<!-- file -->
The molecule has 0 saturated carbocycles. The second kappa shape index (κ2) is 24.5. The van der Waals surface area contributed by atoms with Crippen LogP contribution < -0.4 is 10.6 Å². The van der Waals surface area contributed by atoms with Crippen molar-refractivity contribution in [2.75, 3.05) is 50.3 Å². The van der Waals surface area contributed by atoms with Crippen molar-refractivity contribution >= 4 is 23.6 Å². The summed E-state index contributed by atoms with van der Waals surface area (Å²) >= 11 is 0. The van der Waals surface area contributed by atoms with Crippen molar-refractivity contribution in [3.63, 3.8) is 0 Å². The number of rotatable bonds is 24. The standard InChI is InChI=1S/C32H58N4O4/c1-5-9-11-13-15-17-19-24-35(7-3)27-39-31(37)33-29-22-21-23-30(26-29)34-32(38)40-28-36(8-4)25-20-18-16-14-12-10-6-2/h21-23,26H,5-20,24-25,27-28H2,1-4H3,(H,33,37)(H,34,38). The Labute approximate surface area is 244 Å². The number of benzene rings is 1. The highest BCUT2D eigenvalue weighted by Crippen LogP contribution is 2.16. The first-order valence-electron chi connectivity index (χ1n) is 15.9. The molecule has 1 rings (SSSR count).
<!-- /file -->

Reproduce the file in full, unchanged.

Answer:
The molecule has 0 saturated carbocycles. The second kappa shape index (κ2) is 24.5. The van der Waals surface area contributed by atoms with Crippen LogP contribution < -0.4 is 10.6 Å². The van der Waals surface area contributed by atoms with Crippen molar-refractivity contribution in [2.75, 3.05) is 50.3 Å². The van der Waals surface area contributed by atoms with Crippen molar-refractivity contribution >= 4 is 23.6 Å². The summed E-state index contributed by atoms with van der Waals surface area (Å²) >= 11 is 0. The van der Waals surface area contributed by atoms with Crippen molar-refractivity contribution in [3.63, 3.8) is 0 Å². The number of rotatable bonds is 24. The standard InChI is InChI=1S/C32H58N4O4/c1-5-9-11-13-15-17-19-24-35(7-3)27-39-31(37)33-29-22-21-23-30(26-29)34-32(38)40-28-36(8-4)25-20-18-16-14-12-10-6-2/h21-23,26H,5-20,24-25,27-28H2,1-4H3,(H,33,37)(H,34,38). The Labute approximate surface area is 244 Å². The number of benzene rings is 1. The highest BCUT2D eigenvalue weighted by Crippen LogP contribution is 2.16. The first-order valence-electron chi connectivity index (χ1n) is 15.9. The molecule has 1 rings (SSSR count).